34 weeks pregnant: advice, symptoms and what to expect

34 weeks pregnant

by Stephanie Spencer |
Updated on

At thirty-four weeks pregnant, you're in month 8 of your pregnancy and there’s plenty of exciting things in store. Your baby is nearly ready to be born, and it’s time to start thinking practically, not only about your hospital bag essentials but about your birth plan!

Find out what else you need to know about your baby and your body at 34 weeks pregnant.

How big is my baby at 34 weeks?

Your baby is now the size of a pineapple, weighing in at five and a quarter pounds and measuring up to 18 inches.

They have been growing steadily and they are rounder and cuter than ever thanks to their fat layers filling them out.

34 weeks pregnant symptoms to look out for

1. Itchy red bumps

If you’ve noticed itchy red bumps on your body, normally on your stomach, thighs and buttocks it might be a condition called pruritic urticarial papulesand plaques of pregnancy, or PUPPP, which is harmless but can be uncomfortable.

Consult your doctor to make sure it’s nothing more serious and to offer you treatment if necessary.

2. Swollen feet or legs

Swollen feet and legs is an ongoing issue during pregnancy. Whenever you can, pop your feet up as that will hopefully reduce the swelling.

3. Blurred vision

Pregnancy hormones are responsible for the blurry vision many women experience during pregnancy.

A decrease in tear production can leave your eyes irritated and dry, while your vision may seem blurrier than usual.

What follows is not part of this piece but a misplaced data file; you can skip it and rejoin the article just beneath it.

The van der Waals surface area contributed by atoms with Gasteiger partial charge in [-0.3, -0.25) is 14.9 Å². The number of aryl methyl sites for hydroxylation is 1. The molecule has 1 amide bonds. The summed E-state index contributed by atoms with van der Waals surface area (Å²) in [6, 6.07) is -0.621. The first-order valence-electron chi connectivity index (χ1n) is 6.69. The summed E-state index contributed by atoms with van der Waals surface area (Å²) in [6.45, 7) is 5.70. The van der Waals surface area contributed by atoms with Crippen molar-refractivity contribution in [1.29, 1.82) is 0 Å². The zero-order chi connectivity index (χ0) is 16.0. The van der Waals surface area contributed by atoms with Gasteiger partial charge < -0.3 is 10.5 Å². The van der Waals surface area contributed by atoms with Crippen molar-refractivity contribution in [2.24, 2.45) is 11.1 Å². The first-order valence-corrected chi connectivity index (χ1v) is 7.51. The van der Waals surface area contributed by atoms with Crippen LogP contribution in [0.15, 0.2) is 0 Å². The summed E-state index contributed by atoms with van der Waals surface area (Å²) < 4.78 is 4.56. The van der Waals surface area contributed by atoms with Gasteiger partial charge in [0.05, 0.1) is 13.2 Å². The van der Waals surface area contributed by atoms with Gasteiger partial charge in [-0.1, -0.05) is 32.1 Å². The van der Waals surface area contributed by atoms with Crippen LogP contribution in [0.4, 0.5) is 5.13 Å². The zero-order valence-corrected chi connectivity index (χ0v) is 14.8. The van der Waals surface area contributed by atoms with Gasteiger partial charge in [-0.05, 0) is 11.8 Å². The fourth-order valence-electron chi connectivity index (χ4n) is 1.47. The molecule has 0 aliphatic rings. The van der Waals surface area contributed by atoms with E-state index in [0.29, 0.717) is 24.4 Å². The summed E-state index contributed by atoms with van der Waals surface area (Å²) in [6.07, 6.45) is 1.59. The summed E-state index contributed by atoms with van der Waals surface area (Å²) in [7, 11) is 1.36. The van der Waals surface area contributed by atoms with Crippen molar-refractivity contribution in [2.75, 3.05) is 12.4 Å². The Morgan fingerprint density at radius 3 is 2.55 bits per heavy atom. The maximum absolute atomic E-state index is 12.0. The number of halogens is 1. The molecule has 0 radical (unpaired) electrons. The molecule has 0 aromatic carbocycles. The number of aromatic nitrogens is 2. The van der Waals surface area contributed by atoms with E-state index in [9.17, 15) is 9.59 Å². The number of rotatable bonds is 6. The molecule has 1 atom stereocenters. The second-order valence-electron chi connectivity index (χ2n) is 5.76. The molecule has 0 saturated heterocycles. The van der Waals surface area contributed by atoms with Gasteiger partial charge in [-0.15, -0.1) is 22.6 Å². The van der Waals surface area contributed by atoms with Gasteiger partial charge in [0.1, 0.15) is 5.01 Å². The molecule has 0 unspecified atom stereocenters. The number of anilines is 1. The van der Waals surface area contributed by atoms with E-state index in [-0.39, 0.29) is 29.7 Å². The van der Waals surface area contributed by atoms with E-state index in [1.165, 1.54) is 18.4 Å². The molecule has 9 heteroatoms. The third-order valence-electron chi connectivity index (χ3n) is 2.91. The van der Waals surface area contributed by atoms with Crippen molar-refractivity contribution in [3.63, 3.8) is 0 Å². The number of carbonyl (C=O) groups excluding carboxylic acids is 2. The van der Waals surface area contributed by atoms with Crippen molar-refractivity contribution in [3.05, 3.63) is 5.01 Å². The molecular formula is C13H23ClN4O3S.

Thankfully, your eyesight should return to normal after you give birth, but bear in mind that for the next few weeks, it may be more comfortable to wear glasses than contact lenses.

4. Discharge

We have already discussed that during pregnancy you will often find vaginal discharge increases and as you get closer to the birth, you might notice a further increase.

As with so many other delightful symptoms, this is due to pregnancy hormones, which increase blood flow to the pelvic area.

The discharge is harmless, but try wearing panty liners if they help you feel more comfortable.

Stay away from washes or wipes, as they could increase the risk of infection.

5. Constipation

It is very common to be constipated at this stage of pregnancy. Stay hydrated, eat foods with soluble fibre, go for a gentle walk to get things moving or eat a couple of prunes!

6. Abdominal pain

As your baby begins to move lower in your abdomen in preparation for birth, you might feel more pressure in your pelvis.

This could lead to abdominal pain or (more) frequent urination.

7. Insomnia and fatigue

Sleeping at the end of your pregnancy is often difficult. There’s no point worrying about insomnia, as it can’t hurt you or your baby, and once you start worrying about not sleeping, [insomnia]{href='https://www.motherandbaby.com/pregnancy-and-birth/pregnancy/pregnancy-health-conditions-explained/pregnancy-fatique-tiredness' target='_blank' rel='noreferrer noopener'} can become a vicious cycle.